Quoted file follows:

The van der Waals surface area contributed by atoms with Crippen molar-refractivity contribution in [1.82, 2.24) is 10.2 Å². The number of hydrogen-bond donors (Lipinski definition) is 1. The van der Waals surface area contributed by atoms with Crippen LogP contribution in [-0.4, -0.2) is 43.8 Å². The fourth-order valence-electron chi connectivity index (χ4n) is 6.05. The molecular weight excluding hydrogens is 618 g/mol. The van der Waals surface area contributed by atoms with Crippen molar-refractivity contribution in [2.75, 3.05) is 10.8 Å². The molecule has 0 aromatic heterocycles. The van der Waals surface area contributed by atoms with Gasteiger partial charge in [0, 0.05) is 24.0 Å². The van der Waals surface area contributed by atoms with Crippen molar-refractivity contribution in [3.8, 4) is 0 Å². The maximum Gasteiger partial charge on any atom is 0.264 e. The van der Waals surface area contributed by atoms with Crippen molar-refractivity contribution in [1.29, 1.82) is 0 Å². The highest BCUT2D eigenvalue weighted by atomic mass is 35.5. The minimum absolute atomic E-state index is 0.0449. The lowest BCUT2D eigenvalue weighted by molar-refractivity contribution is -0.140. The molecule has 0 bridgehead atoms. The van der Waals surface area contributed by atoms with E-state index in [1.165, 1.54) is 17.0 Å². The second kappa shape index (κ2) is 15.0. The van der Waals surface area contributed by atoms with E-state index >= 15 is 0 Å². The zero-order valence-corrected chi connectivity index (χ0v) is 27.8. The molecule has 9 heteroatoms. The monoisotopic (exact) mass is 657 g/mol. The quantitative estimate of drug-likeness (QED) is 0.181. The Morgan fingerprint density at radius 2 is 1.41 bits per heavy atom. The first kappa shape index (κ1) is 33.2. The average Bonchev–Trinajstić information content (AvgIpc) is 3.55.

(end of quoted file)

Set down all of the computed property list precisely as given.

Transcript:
The van der Waals surface area contributed by atoms with Crippen molar-refractivity contribution in [1.82, 2.24) is 10.2 Å². The number of hydrogen-bond donors (Lipinski definition) is 1. The van der Waals surface area contributed by atoms with Crippen LogP contribution in [-0.4, -0.2) is 43.8 Å². The fourth-order valence-electron chi connectivity index (χ4n) is 6.05. The molecular weight excluding hydrogens is 618 g/mol. The van der Waals surface area contributed by atoms with Crippen molar-refractivity contribution in [2.75, 3.05) is 10.8 Å². The molecule has 0 aromatic heterocycles. The van der Waals surface area contributed by atoms with Gasteiger partial charge in [0, 0.05) is 24.0 Å². The van der Waals surface area contributed by atoms with Crippen molar-refractivity contribution in [3.8, 4) is 0 Å². The maximum Gasteiger partial charge on any atom is 0.264 e. The van der Waals surface area contributed by atoms with Crippen molar-refractivity contribution in [1.29, 1.82) is 0 Å². The highest BCUT2D eigenvalue weighted by atomic mass is 35.5. The minimum absolute atomic E-state index is 0.0449. The lowest BCUT2D eigenvalue weighted by molar-refractivity contribution is -0.140. The molecule has 0 bridgehead atoms. The van der Waals surface area contributed by atoms with E-state index in [1.165, 1.54) is 17.0 Å². The second kappa shape index (κ2) is 15.0. The van der Waals surface area contributed by atoms with E-state index >= 15 is 0 Å². The zero-order valence-corrected chi connectivity index (χ0v) is 27.8. The molecule has 9 heteroatoms. The monoisotopic (exact) mass is 657 g/mol. The quantitative estimate of drug-likeness (QED) is 0.181. The Morgan fingerprint density at radius 2 is 1.41 bits per heavy atom. The first kappa shape index (κ1) is 33.2. The average Bonchev–Trinajstić information content (AvgIpc) is 3.55.